ISTANBUL — Dozens of people were killed early Sunday when at least one gunman opened fire on revelers celebrating the new year in one of Istanbul’s most popular nightclubs, in the latest in a series of deadly terrorist attacks that have shaken Turkey.
Istanbul’s mayor, Vasip Sahin, put the death toll at 35, with at least 40 people wounded. Witnesses described gunmen spraying the crowd with gunfire, and stampedes of panicked patrons scrambling for cover at the waterside club, called Reina.
The assault began about 1 a.m., when a gunman shot and killed a police officer who was guarding the door, according to Sahin, who spoke to reporters in front of the club about two hours after the shooting. After killing the policeman, the gunman “brutally and violently attacked innocent people who came here to enjoy themselves,” Sahin said, calling it a “terrorist attack.”
Sahin mentioned only one assailant, but other witnesses, speaking to local media, said they had seen two or more. It was not immediately clear where the attacker or attackers were.
There was no immediate claim of responsibility for the shooting. The mass killing at the nightclub was at least the fourth major attack in Turkey in less than a month, raising questions about the ability of the government, a NATO member and critical regional ally of the United States, to counter an array of threats stemming from the war across Turkey’s border in Syria, as well as an escalating conflict with Kurdish militants inside Turkey.
At least one of the recent assaults — a suicide bombing at a soccer stadium in central Istanbul — was claimed by a Kurdish militant group. But authorities are still investigating who might have planned other attacks, including the Dec. 19 assassination of Russia’s ambassador to Turkey, by a police officer who denounced the carnage in Syria’s civil war.
Turkey has recently taken a central role in trying to halt the hostilities in Syria, in coordination with Russia, which is allied with the government of Syrian President Bashar al-Assad. A recent cease-fire announced by Turkey and Russia was endorsed by several Syrian rebel groups, but it did not include others, including radical Islamist groups that might seek to retaliate against the government of Turkish President Recep Tayyip Erdogan because of its cooperation with Russia.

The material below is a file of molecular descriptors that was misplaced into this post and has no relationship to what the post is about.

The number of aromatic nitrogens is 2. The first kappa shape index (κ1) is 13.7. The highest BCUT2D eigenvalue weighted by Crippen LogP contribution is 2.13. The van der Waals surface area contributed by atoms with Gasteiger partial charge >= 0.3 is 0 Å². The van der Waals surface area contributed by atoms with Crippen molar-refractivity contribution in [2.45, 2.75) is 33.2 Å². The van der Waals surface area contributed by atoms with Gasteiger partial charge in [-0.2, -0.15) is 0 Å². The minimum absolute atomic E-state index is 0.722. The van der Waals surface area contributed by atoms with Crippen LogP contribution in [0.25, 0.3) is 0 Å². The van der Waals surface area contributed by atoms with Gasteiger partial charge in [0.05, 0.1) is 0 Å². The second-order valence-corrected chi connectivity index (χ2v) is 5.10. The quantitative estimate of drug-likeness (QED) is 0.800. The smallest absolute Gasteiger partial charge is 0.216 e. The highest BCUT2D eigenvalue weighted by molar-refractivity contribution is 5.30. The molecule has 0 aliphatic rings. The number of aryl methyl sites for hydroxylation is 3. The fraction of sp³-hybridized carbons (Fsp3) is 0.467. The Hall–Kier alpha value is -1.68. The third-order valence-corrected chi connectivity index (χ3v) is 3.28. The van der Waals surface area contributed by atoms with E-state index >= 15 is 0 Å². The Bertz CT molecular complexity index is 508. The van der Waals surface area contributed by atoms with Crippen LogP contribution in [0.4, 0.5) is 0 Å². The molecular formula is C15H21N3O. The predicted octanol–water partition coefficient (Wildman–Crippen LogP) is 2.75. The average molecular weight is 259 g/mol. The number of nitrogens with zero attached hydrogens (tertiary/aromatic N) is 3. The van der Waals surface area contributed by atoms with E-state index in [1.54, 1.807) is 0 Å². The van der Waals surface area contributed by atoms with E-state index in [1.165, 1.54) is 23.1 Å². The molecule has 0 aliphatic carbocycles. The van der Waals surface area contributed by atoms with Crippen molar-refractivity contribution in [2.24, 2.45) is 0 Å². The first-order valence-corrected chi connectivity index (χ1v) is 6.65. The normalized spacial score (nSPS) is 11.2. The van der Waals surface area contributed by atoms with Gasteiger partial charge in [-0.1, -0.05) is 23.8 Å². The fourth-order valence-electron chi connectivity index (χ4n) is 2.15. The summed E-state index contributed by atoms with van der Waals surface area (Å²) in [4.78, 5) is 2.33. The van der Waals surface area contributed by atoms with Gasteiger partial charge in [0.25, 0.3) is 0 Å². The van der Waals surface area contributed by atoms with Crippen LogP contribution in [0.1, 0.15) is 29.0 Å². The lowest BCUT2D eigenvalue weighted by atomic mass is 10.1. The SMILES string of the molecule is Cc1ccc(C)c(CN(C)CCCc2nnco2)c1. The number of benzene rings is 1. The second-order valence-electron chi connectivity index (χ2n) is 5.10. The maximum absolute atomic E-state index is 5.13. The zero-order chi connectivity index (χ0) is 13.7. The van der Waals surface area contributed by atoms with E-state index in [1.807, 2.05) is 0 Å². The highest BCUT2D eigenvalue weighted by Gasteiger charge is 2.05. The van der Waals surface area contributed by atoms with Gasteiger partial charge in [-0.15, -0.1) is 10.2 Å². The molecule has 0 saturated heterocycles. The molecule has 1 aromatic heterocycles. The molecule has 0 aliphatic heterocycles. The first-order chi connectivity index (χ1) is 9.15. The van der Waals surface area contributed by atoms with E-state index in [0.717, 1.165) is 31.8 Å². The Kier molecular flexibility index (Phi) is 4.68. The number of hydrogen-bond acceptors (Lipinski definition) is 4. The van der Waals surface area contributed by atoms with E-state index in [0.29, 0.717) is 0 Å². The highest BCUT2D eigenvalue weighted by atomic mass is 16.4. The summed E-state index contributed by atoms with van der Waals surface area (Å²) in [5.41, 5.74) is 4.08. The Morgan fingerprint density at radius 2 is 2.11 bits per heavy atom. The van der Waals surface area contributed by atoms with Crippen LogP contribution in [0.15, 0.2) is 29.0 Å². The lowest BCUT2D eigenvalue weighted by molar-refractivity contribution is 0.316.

The attacks have come despite a widening security dragnet by authorities and a broad crackdown by the government on those officials have branded as terrorists.
Ned Price, a White House National Security Council spokesman, released a statement condemning the attack. “That such an atrocity could be perpetrated upon innocent revelers, many of whom were celebrating New Year’s Eve, underscores the savagery of the attackers,” the statement said.
President Obama was briefed on the assault and has “directed his team to offer appropriate assistance to the Turkish authorities,” White House deputy press secretary Eric Schultz said in a statement.
At the time of the attack early Sunday, according to local media, there were hundreds of people inside the club, which sits on the Bosporus strait. There were unconfirmed reports that the gunman stormed the club wearing a Santa Claus costume. Patrons jumped into the water to escape the gunfire, according to social media reports, and dozens of ambulances could be heard heading in the direction of the club, in Istanbul’s Ortakoy district.
The club’s owner, Mehmet Kocarslan, told the Turkish newspaper Hurriyet that there had been increased security at the club for a week or more, because of warnings from “American intelligence.” He told the paper that the gunmen had used Kalashnikov rifles.
“We were there, we were having fun, when all of a sudden people started running,” Sinem Uyanik, a patron of the club, told Hurriyet. Uyanik was waiting outside a hospital, where her husband, who had also been at the club, was being treated for gunshot wounds.
“It was so horrible. It smelled like gunpowder,” Uyanik said, adding that she saw two gunmen at the club. At some point, she fainted, and then “woke up and saw my husband covered in blood,” she told the paper.
“So many people were covered in blood,” she said.
Security forces later stormed the nightclub, Uyanik said. Police in riot gear and armored vehicles blocked the area around the venue, the Associated Press reported. Photos published by the state-run Anadolu news agency showed ambulances lined up outside the building.
Turkish authorities issued a temporary gag order on reporting from the scene of the nightclub. The order also barred media outlets from publishing any information on potential suspects, unless released through official statements.
Such bans are frequent in Turkey, where the government has embarked on a far-reaching crackdown on the news media. Still, images of the carnage circulated on social media early Sunday.
Fahim reported from Cairo.